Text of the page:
How Does Mental Health Impact Divorce Cases in Illinois?
Deciding to take the final step to end a relationship is never an easy decision, but divorce can become much more complex when one spouse has issues with a psychological condition that compromises his or her capacity. Mental illnesses and cognitive conditions are challenging to recognize and adequately address, and staying in a marriage with a person experiencing these issues may not be advisable if issues of safety and emotional stability are an issue for either spouse.
Divorce requires making a number of significant and binding decisions, and the presence of mental illness or cognitive dysfunction can greatly alter how these decisions are handled, as well as how the impaired spouse may respond to divorce as a whole. The overarching influence of mental illness in some divorces is rarely discussed, primarily due to the stigma associated with mental illness in this country generally. However, mental health issues can take many forms, from alcohol abuse to bipolar disorder, and these issues can affect a relationship in a wide variety of ways. Mental illness will touch more couples than is generally recognized, and it can affect divorce proceedings in the following ways:
Grounds for Divorce
A number of states include a provision in the law that authorizes a divorce if mental incapacity of a spouse is established; however, Illinois is not one of them. Until 2016, Illinois retained a divorce system that was primarily fault-based, and one possible grounds for divorce was drug and alcohol addiction, conditions that are known to alter the abuser’s mental state at least temporarily, and sometimes permanently. Qualified no-fault divorce did exist, but it required lengthy separation and other requirements that could be burdensome to satisfy.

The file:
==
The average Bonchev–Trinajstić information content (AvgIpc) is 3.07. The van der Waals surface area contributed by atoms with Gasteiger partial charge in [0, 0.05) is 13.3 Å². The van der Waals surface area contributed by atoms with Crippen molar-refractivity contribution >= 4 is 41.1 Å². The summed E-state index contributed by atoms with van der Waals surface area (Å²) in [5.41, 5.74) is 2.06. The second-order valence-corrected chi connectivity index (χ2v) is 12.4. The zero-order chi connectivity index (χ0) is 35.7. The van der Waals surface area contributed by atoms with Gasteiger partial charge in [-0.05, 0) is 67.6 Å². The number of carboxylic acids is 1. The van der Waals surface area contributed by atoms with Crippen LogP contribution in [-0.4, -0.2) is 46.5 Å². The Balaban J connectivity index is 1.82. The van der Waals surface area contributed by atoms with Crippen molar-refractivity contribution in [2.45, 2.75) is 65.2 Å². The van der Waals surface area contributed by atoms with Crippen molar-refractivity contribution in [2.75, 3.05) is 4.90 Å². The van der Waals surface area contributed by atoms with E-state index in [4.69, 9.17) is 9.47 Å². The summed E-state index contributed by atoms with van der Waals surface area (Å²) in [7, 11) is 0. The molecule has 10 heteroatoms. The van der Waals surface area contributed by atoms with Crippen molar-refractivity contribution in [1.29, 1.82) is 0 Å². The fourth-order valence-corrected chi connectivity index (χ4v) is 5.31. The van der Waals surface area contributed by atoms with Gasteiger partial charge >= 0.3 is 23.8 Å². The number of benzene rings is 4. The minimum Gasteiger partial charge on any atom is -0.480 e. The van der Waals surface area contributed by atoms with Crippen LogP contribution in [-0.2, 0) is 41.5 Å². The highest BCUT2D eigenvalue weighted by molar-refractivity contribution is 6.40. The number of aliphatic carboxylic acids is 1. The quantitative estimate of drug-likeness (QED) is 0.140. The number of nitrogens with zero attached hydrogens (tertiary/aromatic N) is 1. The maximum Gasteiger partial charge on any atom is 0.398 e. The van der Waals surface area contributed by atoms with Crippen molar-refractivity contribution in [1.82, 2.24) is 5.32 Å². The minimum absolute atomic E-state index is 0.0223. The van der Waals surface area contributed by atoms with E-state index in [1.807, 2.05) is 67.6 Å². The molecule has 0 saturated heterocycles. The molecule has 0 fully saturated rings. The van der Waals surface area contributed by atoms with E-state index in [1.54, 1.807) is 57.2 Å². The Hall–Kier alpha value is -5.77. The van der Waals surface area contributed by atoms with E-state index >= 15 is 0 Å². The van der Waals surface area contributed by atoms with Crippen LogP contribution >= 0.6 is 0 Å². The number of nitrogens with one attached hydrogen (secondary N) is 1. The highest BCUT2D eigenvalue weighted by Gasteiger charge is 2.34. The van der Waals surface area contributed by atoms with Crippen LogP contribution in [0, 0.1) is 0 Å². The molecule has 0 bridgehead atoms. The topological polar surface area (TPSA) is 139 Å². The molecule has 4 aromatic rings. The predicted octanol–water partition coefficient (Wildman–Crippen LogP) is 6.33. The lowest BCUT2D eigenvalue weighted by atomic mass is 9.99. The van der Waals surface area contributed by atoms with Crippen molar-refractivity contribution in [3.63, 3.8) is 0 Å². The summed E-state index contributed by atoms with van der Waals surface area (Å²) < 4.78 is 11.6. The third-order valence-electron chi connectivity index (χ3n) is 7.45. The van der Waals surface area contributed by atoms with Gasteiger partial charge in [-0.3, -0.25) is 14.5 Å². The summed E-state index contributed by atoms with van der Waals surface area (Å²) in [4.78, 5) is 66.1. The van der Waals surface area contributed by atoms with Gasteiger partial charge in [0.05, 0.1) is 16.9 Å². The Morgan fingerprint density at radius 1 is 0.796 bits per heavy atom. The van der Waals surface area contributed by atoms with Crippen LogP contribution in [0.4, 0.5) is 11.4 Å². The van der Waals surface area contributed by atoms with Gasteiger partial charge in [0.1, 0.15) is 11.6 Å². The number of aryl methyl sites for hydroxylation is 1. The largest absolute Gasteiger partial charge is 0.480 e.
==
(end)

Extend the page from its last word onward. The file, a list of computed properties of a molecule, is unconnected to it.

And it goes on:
Following a change to the law in 2016, Illinois is now a pure no-fault divorce state, meaning that all fault-based grounds have been eliminated, and only a claim of irreconcilable differences (an irretrievable breakdown of the marriage) may serve as the legal basis for divorce. This means the issue of mental illness or cognitive incapacity cannot be the reason to file for divorce, but it may absolutely play a role in how the process progresses. Further, if one spouse completely lacks the capacity to understand the legal proceedings, a guardian or other representative may need to be appointed to look after his or her interests.
Impact on the Divorce Judgment
Since Illinois does not recognize mental incapacity as grounds for divorce, these issues may be brought into the case in another manner. One common method to introduce mental impairment into a divorce case is to request a mental health evaluation of the other spouse. Due to the intrusive nature of these evaluations, evidence that mental health is a real issue will need to be presented to the court, and to bolster that position, the requesting party may be responsible for the evaluation fees and the lost income of the other spouse.
Mental health evaluations are principally used to assess a spouse’s fitness to parent a child, and the resulting report will focus on whether the spouse’s mental condition poses a danger to the child, necessitating restricted parenting time. Note that mental health evaluations that appear to be requested out of malice or ill will may result in a judge ruling in the other party’s favor during the divorce proceedings. These evaluations are a valuable tool in bringing mental health to the court’s attention, but evaluations should be viewed as a way to better inform the court, rather than a tactic used by a spouse to punish their former partner.
Get Help From a Palatine Divorce Lawyer
Divorce is full of tough decisions and learning how to compromise with the other spouse. If you have concerns about your spouse’s mental state and how it will affect his or her ability to participate in the legal process or care for your children, talk to dedicated Arlington Heights family law attorney Nicholas W. Richardson about your options. These complicated situations need sound legal counsel to address, and we can assess your case and help you craft the most effective approach. Contact our office at 847.873.6741 for a free consultation.